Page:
In 1987 the Centers for Disease Control and Prevention (CDC) recommended universal precautions, the concept that blood and certain body fluids from all individuals should be approached as if potentially infectious. The use of barrier protection was subsequently required by OSHA’s bloodborne pathogens standard. The increased use of latex gloves in a variety of settings greatly increased the exposure of health care workers to NRL.(1,4)
The two major routes of exposure include dermal exposure and inhalational exposure. NRL protein absorption has been reported to be enhanced when perspiration collects under latex clothing articles.(10) Exposure may also occur by the respiratory route, particularly when glove powder acts as a carrier for NRL protein which becomes airborne when the gloves are donned or removed.(2,3,9) Some investigations have indicated that powder free gloves with reduced protein content reduce risk of development of NRL allergy.(11) Some questions regarding powder free glove shelf life and ease of use have arisen and are being addressed. Importantly, only non-NRL gloves must be used by those workers who are allergic to NRL.
The majority of health care workers are able to use NRL products to care for most patients. Variations exist in the reported prevalence of NRL allergy. This variation is probably due to different levels of exposure and methods of estimating latex sensitization or allergy. Nevertheless, prevalence studies indicate that from around 6% to 17% of the exposed health care workforce is allergic to NRL.(5,12,13,14,15) In a survey of active duty dental officers in the U.S. Army, the prevalence of allergic symptoms correlated with NRL use was reported to be 13.7%.(16) An investigation of dental workers using NRL skin prick testing at two consecutive American Dental Association meetings revealed allergic responses in 9.1–9.7% of dental hygienists and assistants, although dentists showed a lower rate of 5.1–6.7%.(17) The general population exhibits a lower rate of NRL sensitization (approximately 1 to 6%).(18,19) These prevalence statistics are based on seroprevalence as well as skin test positivity and/or allergic manifestations and do not refer to the more serious anaphylactic response, which is rare but potentially life threatening in some individuals.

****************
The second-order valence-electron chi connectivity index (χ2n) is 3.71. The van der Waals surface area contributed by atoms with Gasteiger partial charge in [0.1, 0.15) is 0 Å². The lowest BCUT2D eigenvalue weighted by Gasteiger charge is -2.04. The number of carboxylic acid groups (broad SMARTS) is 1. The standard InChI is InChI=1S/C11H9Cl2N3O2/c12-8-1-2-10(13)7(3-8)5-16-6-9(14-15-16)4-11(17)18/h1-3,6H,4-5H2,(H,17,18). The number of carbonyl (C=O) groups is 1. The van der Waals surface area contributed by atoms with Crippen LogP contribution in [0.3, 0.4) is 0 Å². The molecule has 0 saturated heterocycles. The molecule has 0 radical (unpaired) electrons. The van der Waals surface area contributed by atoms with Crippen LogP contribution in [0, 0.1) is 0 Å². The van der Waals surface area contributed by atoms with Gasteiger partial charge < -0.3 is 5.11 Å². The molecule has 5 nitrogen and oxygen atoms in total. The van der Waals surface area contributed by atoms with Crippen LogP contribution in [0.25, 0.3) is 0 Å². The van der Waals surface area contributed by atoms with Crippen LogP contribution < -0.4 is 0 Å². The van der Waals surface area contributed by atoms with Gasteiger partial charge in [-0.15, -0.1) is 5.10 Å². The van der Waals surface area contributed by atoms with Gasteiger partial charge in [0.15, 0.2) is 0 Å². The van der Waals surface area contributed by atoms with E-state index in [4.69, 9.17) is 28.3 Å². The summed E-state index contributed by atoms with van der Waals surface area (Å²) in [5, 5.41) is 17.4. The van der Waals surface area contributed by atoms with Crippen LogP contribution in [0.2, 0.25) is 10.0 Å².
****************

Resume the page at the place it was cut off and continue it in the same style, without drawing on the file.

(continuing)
In addition to dentists, health care workers reported to have especially high risks include operating room personnel consistently exposed to NRL (i.e., operating room nurses, physicians, and technicians).(3,18) NRL allergy has also been reported in greenhouse workers,(20) hairdressers,(21) doll manufacturing workers,(22) and workers in a glove manufacturing plant,(23) and may pose a risk to others as well.(24)
Use of natural rubber products may result in several varieties of reactions (see table). These reactions include irritant and several types of allergic reactions. They can vary from localized redness and rash to nasal, sinus, and eye symptoms to asthmatic manifestations including cough, wheeze, shortness of breath, and chest tightness; and rarely, systemic reactions with swelling of the face, lips, and airways that may progress rapidly to shock and, potentially, death.
When gloves are associated with skin lesions, the most common reaction is irritant contact dermatitis. Irritant contact dermatitis may be due to direct irritation from gloves or glove powder, but may also be due to other causes, such as irritation from soaps or detergents, other chemicals, or incomplete hand drying. Irritant contact dermatitis presents as dried, cracked, split skin. Although irritant contact dermatitis is not in itself an allergic reaction, the breaking of the intact skin barrier due to these lesions may afford a pathway for latex proteins to gain access, and thus promote development of allergy.(25)
The second type of reaction that may be associated with glove use is allergic contact dermatitis (also known as type IV delayed hypersensitivity or allergic contact sensitivity). When glove use has been associated with this reaction, it appears to be due to the chemicals used in processing NRL or other glove materials. The allergic contact dermatitis has an appearance similar to the typical poison ivy reaction, with blistering, itching, crusting, oozing lesions. Also, like poison ivy, this dermatitis may appear a day or two after the use of gloves or exposure to other sources of chemical sensitizers.